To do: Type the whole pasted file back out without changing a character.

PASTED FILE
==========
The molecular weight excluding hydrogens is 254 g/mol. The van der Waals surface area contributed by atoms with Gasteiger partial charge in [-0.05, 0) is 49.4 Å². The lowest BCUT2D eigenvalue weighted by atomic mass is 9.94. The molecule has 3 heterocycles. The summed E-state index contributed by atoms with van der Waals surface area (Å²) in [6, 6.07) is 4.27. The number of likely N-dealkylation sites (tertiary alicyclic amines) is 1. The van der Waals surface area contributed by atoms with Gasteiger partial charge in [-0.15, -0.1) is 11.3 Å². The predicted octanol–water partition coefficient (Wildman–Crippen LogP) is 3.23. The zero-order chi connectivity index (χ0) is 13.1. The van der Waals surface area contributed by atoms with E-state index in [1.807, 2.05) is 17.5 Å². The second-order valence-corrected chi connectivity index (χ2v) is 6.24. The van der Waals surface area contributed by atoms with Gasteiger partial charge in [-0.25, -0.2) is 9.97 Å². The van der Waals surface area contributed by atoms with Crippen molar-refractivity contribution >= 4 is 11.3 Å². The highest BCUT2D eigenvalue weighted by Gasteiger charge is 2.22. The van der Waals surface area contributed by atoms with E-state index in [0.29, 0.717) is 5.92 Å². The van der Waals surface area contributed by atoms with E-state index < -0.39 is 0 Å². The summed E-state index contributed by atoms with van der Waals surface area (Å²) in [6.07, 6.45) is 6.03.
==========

The molecular weight excluding hydrogens is 254 g/mol. The van der Waals surface area contributed by atoms with Gasteiger partial charge in [-0.05, 0) is 49.4 Å². The lowest BCUT2D eigenvalue weighted by atomic mass is 9.94. The molecule has 3 heterocycles. The summed E-state index contributed by atoms with van der Waals surface area (Å²) in [6, 6.07) is 4.27. The number of likely N-dealkylation sites (tertiary alicyclic amines) is 1. The van der Waals surface area contributed by atoms with Gasteiger partial charge in [-0.15, -0.1) is 11.3 Å². The predicted octanol–water partition coefficient (Wildman–Crippen LogP) is 3.23. The zero-order chi connectivity index (χ0) is 13.1. The van der Waals surface area contributed by atoms with E-state index in [1.807, 2.05) is 17.5 Å². The second-order valence-corrected chi connectivity index (χ2v) is 6.24. The van der Waals surface area contributed by atoms with Gasteiger partial charge in [-0.25, -0.2) is 9.97 Å². The van der Waals surface area contributed by atoms with Crippen molar-refractivity contribution >= 4 is 11.3 Å². The highest BCUT2D eigenvalue weighted by Gasteiger charge is 2.22. The van der Waals surface area contributed by atoms with E-state index in [0.29, 0.717) is 5.92 Å². The van der Waals surface area contributed by atoms with E-state index < -0.39 is 0 Å². The summed E-state index contributed by atoms with van der Waals surface area (Å²) in [6.07, 6.45) is 6.03.